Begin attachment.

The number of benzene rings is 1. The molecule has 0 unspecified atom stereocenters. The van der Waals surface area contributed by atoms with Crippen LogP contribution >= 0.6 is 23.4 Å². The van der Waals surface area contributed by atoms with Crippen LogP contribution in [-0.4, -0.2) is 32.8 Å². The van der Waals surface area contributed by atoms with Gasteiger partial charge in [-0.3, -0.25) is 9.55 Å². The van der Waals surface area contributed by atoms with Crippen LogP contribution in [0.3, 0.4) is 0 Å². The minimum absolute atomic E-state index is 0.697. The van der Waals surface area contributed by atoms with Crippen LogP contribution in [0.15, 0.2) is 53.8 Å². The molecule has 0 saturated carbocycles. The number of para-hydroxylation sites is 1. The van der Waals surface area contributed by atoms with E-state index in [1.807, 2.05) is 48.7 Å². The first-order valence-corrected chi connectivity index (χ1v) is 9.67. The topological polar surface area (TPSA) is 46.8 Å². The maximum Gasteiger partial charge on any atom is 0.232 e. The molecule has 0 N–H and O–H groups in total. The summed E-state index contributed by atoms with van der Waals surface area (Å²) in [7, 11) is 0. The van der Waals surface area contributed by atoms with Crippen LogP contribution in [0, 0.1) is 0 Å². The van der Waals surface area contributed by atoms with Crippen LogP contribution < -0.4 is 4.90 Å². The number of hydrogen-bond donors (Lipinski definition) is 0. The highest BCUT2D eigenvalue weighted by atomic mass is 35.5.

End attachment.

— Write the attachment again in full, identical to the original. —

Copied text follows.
The number of benzene rings is 1. The molecule has 0 unspecified atom stereocenters. The van der Waals surface area contributed by atoms with Crippen LogP contribution >= 0.6 is 23.4 Å². The van der Waals surface area contributed by atoms with Crippen LogP contribution in [-0.4, -0.2) is 32.8 Å². The van der Waals surface area contributed by atoms with Gasteiger partial charge in [-0.3, -0.25) is 9.55 Å². The van der Waals surface area contributed by atoms with Crippen LogP contribution in [0.3, 0.4) is 0 Å². The minimum absolute atomic E-state index is 0.697. The van der Waals surface area contributed by atoms with Crippen LogP contribution in [0.15, 0.2) is 53.8 Å². The molecule has 0 saturated carbocycles. The number of para-hydroxylation sites is 1. The van der Waals surface area contributed by atoms with E-state index in [1.807, 2.05) is 48.7 Å². The first-order valence-corrected chi connectivity index (χ1v) is 9.67. The topological polar surface area (TPSA) is 46.8 Å². The maximum Gasteiger partial charge on any atom is 0.232 e. The molecule has 0 N–H and O–H groups in total. The summed E-state index contributed by atoms with van der Waals surface area (Å²) in [7, 11) is 0. The van der Waals surface area contributed by atoms with Crippen LogP contribution in [0, 0.1) is 0 Å². The van der Waals surface area contributed by atoms with Crippen LogP contribution < -0.4 is 4.90 Å². The number of hydrogen-bond donors (Lipinski definition) is 0. The highest BCUT2D eigenvalue weighted by atomic mass is 35.5.